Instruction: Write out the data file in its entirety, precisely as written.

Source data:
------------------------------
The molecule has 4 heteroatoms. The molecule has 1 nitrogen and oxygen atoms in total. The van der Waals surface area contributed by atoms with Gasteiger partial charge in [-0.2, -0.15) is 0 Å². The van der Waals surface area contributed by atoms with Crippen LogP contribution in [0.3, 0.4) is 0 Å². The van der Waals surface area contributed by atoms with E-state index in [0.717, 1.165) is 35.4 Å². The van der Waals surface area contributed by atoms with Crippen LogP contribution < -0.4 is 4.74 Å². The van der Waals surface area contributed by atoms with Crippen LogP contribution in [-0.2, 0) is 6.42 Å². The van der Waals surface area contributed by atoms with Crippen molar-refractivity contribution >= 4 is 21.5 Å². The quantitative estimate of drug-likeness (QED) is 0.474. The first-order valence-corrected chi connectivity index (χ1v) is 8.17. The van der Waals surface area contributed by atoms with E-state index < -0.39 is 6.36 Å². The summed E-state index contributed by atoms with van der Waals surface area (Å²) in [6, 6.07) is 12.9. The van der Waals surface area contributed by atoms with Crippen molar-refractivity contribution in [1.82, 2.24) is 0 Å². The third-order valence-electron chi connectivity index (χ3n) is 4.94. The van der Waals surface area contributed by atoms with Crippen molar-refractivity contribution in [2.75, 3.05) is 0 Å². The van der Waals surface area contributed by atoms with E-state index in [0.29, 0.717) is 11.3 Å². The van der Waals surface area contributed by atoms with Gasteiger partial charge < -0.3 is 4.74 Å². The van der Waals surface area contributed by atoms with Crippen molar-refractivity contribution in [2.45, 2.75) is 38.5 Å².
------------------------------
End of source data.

The molecule has 4 heteroatoms. The molecule has 1 nitrogen and oxygen atoms in total. The van der Waals surface area contributed by atoms with Gasteiger partial charge in [-0.2, -0.15) is 0 Å². The van der Waals surface area contributed by atoms with Crippen LogP contribution in [0.3, 0.4) is 0 Å². The van der Waals surface area contributed by atoms with E-state index in [0.717, 1.165) is 35.4 Å². The van der Waals surface area contributed by atoms with Crippen LogP contribution < -0.4 is 4.74 Å². The van der Waals surface area contributed by atoms with Crippen LogP contribution in [-0.2, 0) is 6.42 Å². The van der Waals surface area contributed by atoms with Crippen molar-refractivity contribution >= 4 is 21.5 Å². The quantitative estimate of drug-likeness (QED) is 0.474. The first-order valence-corrected chi connectivity index (χ1v) is 8.17. The van der Waals surface area contributed by atoms with E-state index < -0.39 is 6.36 Å². The summed E-state index contributed by atoms with van der Waals surface area (Å²) in [6, 6.07) is 12.9. The van der Waals surface area contributed by atoms with Crippen molar-refractivity contribution in [1.82, 2.24) is 0 Å². The third-order valence-electron chi connectivity index (χ3n) is 4.94. The van der Waals surface area contributed by atoms with Crippen molar-refractivity contribution in [2.75, 3.05) is 0 Å². The van der Waals surface area contributed by atoms with E-state index in [0.29, 0.717) is 11.3 Å². The van der Waals surface area contributed by atoms with Gasteiger partial charge < -0.3 is 4.74 Å². The van der Waals surface area contributed by atoms with Crippen molar-refractivity contribution in [2.45, 2.75) is 38.5 Å².